Eliza Kempton Receives Prestigious Grant for Research and Teaching

January 24, 2017

Eliza Kempton, assistant professor of physics, recently received a Faculty Early Career Development (CAREER) grant from the National Science Foundation (NSF).

Kempton is the first Grinnell College faculty member to win this prestigious grant. The grant, which is expected to provide more than $680,000 over five years, is the largest grant ever awarded to Grinnell College in support of a single faculty member's work.  

The CAREER grant is one of the NSF's most prestigious and most competitive awards, supporting junior faculty who are exemplary scholars and teachers. Recipients integrate their scholarship with their organization's educational mission.

Kempton's project, titled "Radiative Transfer Modeling of Super-Earth Atmospheres — Looking Toward the James Webb Space Telescope and Beyond" comprises both research and educational aims.

Starting in September 2017, Kempton will create computer programs to model the atmospheric structure and composition of those planets near to Earth in size, or "super-Earths." These programs will be used to study the characteristics of atmospheres of many different types of "super-Earths." She will make these programs broadly available to other scientists to use for their research.

“This work is especially timely," Kempton says, "because it prepares us to understand the observations of super-Earths that will be obtained with the James Webb Space Telescope, NASA’s successor to the Hubble Space Telescope, which will be launched in 2018. This project serves the national interest as it helps our scientific understanding of the properties of planets around other stars and prepares us to study planets that are similar to the Earth, and which could harbor life."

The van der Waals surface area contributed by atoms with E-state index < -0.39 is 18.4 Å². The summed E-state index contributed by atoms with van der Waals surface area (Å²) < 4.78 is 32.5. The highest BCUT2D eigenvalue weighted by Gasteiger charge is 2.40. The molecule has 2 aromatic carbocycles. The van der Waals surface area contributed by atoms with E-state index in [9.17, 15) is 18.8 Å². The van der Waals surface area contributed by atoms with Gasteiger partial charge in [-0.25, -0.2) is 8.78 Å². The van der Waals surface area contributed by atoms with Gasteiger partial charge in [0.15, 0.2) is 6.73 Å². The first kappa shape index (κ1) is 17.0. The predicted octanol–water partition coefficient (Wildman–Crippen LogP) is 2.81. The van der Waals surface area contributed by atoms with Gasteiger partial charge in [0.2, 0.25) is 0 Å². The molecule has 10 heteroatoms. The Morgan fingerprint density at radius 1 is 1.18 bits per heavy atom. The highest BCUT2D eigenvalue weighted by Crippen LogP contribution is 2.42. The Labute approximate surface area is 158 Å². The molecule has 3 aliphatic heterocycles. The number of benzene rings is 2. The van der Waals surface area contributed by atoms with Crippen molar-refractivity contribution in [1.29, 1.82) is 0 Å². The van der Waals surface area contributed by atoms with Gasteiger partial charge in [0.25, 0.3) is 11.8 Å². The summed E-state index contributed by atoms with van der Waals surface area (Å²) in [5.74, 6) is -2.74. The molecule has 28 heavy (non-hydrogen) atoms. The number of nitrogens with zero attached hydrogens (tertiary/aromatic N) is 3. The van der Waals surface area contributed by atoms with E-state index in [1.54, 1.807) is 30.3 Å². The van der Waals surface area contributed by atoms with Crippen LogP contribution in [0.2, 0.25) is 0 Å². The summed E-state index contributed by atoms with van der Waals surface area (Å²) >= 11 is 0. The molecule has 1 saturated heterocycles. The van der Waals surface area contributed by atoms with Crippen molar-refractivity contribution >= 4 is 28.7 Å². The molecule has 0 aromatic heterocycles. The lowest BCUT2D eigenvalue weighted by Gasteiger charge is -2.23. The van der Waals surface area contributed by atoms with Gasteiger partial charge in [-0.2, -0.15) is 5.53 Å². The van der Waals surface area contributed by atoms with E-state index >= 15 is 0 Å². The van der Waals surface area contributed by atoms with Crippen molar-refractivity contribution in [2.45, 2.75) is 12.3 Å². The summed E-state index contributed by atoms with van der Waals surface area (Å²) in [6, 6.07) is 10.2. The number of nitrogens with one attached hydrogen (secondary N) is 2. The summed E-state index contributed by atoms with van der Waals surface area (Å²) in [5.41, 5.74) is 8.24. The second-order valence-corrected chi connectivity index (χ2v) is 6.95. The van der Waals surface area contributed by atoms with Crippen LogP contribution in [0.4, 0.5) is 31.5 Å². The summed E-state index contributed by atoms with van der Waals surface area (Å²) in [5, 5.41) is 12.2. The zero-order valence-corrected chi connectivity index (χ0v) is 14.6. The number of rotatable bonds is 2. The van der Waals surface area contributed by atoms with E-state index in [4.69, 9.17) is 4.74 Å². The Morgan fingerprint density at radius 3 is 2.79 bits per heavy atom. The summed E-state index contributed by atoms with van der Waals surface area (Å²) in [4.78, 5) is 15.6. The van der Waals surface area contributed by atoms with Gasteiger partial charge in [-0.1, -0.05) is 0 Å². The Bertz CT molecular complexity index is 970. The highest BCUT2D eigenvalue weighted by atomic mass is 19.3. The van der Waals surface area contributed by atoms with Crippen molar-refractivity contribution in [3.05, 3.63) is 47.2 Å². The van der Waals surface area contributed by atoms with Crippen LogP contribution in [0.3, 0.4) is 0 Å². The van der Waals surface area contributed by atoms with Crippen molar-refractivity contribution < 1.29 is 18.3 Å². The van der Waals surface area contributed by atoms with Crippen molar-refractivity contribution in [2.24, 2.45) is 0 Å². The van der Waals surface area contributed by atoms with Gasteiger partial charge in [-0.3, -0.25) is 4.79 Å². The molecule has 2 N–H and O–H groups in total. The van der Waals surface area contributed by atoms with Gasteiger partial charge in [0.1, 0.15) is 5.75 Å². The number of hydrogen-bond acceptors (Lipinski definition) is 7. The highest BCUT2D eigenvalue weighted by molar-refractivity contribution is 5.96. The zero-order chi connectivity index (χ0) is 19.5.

To increase success rates in science, technology, engineering, and math (STEM) classes at Grinnell, Kempton will develop a spatial reasoning course for students with low preparation for STEM fields, and a peer mentoring program for STEM students from traditionally underrepresented groups.

Kempton’s research on exoplanets also is supported by the Research Corporation, the American Association of University Women, the Space Telescope Science Institute and Grinnell’s Harris Faculty Fellowship.

In addition, Kempton is working with Emily Rauscher, principal investigator and assistant professor of astronomy at the University of Michigan, on a three-year research project funded by NASA.

This research will extend models of planetary climate and weather developed for a type of exoplanets known as "hot Jupiters," which are gas giants, to a wider array of exoplanet types, including the "super-Earths" that Kempton deals with in her other research projects. Kempton is expected to receive approximately $36,500 from NASA to support student researchers and to fund her travel to Michigan to work with her collaborator, among other expenses.

Kempton has authored and co-authored more than 30 articles related to exoplanets in scientific publications such as Nature and the Astrophysical Journal.